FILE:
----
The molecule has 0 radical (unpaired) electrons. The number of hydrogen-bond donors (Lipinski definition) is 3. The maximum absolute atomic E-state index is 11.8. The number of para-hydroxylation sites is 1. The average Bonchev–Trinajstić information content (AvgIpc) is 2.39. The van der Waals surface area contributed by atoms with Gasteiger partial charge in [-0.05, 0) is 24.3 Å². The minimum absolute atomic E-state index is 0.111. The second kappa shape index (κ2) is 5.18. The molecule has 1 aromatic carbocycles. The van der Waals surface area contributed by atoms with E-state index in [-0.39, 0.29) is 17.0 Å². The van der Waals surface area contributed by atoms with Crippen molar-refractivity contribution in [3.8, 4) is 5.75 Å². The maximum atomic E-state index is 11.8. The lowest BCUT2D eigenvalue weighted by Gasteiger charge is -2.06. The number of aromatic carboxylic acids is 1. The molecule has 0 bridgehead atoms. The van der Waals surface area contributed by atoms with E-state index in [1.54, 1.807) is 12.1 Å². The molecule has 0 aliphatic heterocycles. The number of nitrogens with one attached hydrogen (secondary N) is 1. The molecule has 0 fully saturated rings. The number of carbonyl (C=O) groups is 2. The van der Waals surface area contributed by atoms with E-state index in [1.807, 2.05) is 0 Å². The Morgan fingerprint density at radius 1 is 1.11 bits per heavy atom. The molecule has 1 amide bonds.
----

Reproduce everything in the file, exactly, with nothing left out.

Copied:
The molecule has 0 radical (unpaired) electrons. The number of hydrogen-bond donors (Lipinski definition) is 3. The maximum absolute atomic E-state index is 11.8. The number of para-hydroxylation sites is 1. The average Bonchev–Trinajstić information content (AvgIpc) is 2.39. The van der Waals surface area contributed by atoms with Gasteiger partial charge in [-0.05, 0) is 24.3 Å². The minimum absolute atomic E-state index is 0.111. The second kappa shape index (κ2) is 5.18. The molecule has 1 aromatic carbocycles. The van der Waals surface area contributed by atoms with E-state index in [-0.39, 0.29) is 17.0 Å². The van der Waals surface area contributed by atoms with Crippen molar-refractivity contribution in [3.8, 4) is 5.75 Å². The maximum atomic E-state index is 11.8. The lowest BCUT2D eigenvalue weighted by Gasteiger charge is -2.06. The number of aromatic carboxylic acids is 1. The molecule has 0 bridgehead atoms. The van der Waals surface area contributed by atoms with E-state index in [1.54, 1.807) is 12.1 Å². The molecule has 0 aliphatic heterocycles. The number of nitrogens with one attached hydrogen (secondary N) is 1. The molecule has 0 fully saturated rings. The number of carbonyl (C=O) groups is 2. The van der Waals surface area contributed by atoms with E-state index in [1.807, 2.05) is 0 Å². The Morgan fingerprint density at radius 1 is 1.11 bits per heavy atom. The molecule has 1 amide bonds.